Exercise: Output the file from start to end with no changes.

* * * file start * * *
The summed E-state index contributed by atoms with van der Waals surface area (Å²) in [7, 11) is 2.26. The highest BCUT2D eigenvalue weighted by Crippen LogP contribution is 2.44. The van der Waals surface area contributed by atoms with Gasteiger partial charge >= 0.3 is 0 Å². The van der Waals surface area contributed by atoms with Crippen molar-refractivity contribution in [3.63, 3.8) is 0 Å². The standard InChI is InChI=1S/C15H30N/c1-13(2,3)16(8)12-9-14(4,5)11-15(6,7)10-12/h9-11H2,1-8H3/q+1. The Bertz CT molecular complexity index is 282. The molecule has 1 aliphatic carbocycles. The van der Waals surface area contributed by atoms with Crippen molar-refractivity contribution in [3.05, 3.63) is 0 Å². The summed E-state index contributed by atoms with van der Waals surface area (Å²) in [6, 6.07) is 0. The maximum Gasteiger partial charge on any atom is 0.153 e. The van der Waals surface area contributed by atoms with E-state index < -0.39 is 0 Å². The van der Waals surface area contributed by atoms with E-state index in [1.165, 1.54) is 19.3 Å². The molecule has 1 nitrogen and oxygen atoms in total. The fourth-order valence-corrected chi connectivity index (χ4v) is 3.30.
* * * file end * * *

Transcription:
The summed E-state index contributed by atoms with van der Waals surface area (Å²) in [7, 11) is 2.26. The highest BCUT2D eigenvalue weighted by Crippen LogP contribution is 2.44. The van der Waals surface area contributed by atoms with Gasteiger partial charge >= 0.3 is 0 Å². The van der Waals surface area contributed by atoms with Crippen molar-refractivity contribution in [3.63, 3.8) is 0 Å². The standard InChI is InChI=1S/C15H30N/c1-13(2,3)16(8)12-9-14(4,5)11-15(6,7)10-12/h9-11H2,1-8H3/q+1. The Bertz CT molecular complexity index is 282. The molecule has 1 aliphatic carbocycles. The van der Waals surface area contributed by atoms with Crippen molar-refractivity contribution in [3.05, 3.63) is 0 Å². The summed E-state index contributed by atoms with van der Waals surface area (Å²) in [6, 6.07) is 0. The maximum Gasteiger partial charge on any atom is 0.153 e. The van der Waals surface area contributed by atoms with E-state index < -0.39 is 0 Å². The van der Waals surface area contributed by atoms with E-state index in [1.165, 1.54) is 19.3 Å². The molecule has 1 nitrogen and oxygen atoms in total. The fourth-order valence-corrected chi connectivity index (χ4v) is 3.30.